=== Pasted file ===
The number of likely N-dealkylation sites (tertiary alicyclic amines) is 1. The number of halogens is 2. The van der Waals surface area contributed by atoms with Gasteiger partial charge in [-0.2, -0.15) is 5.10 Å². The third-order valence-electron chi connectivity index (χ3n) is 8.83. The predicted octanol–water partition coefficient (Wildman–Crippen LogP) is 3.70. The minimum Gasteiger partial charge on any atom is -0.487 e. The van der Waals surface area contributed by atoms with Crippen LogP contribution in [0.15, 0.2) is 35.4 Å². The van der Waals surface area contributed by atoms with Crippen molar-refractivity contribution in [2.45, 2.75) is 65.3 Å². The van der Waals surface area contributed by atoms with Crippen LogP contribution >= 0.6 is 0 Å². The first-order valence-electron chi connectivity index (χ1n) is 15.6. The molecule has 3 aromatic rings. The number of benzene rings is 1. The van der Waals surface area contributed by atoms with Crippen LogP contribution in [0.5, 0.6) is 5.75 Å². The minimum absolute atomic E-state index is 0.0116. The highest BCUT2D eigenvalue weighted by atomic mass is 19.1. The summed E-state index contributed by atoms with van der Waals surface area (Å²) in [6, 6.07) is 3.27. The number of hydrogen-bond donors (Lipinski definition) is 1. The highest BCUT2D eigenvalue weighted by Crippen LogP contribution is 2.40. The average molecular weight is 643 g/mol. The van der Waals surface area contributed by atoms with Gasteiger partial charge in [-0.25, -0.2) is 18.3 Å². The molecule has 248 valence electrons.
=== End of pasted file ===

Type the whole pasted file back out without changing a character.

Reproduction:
The number of likely N-dealkylation sites (tertiary alicyclic amines) is 1. The number of halogens is 2. The van der Waals surface area contributed by atoms with Gasteiger partial charge in [-0.2, -0.15) is 5.10 Å². The third-order valence-electron chi connectivity index (χ3n) is 8.83. The predicted octanol–water partition coefficient (Wildman–Crippen LogP) is 3.70. The minimum Gasteiger partial charge on any atom is -0.487 e. The van der Waals surface area contributed by atoms with Crippen LogP contribution in [0.15, 0.2) is 35.4 Å². The van der Waals surface area contributed by atoms with Crippen molar-refractivity contribution in [2.45, 2.75) is 65.3 Å². The van der Waals surface area contributed by atoms with Crippen LogP contribution >= 0.6 is 0 Å². The first-order valence-electron chi connectivity index (χ1n) is 15.6. The molecule has 3 aromatic rings. The number of benzene rings is 1. The van der Waals surface area contributed by atoms with Crippen LogP contribution in [0.5, 0.6) is 5.75 Å². The minimum absolute atomic E-state index is 0.0116. The highest BCUT2D eigenvalue weighted by atomic mass is 19.1. The summed E-state index contributed by atoms with van der Waals surface area (Å²) in [6, 6.07) is 3.27. The number of hydrogen-bond donors (Lipinski definition) is 1. The highest BCUT2D eigenvalue weighted by Crippen LogP contribution is 2.40. The average molecular weight is 643 g/mol. The van der Waals surface area contributed by atoms with Gasteiger partial charge in [-0.25, -0.2) is 18.3 Å². The molecule has 248 valence electrons.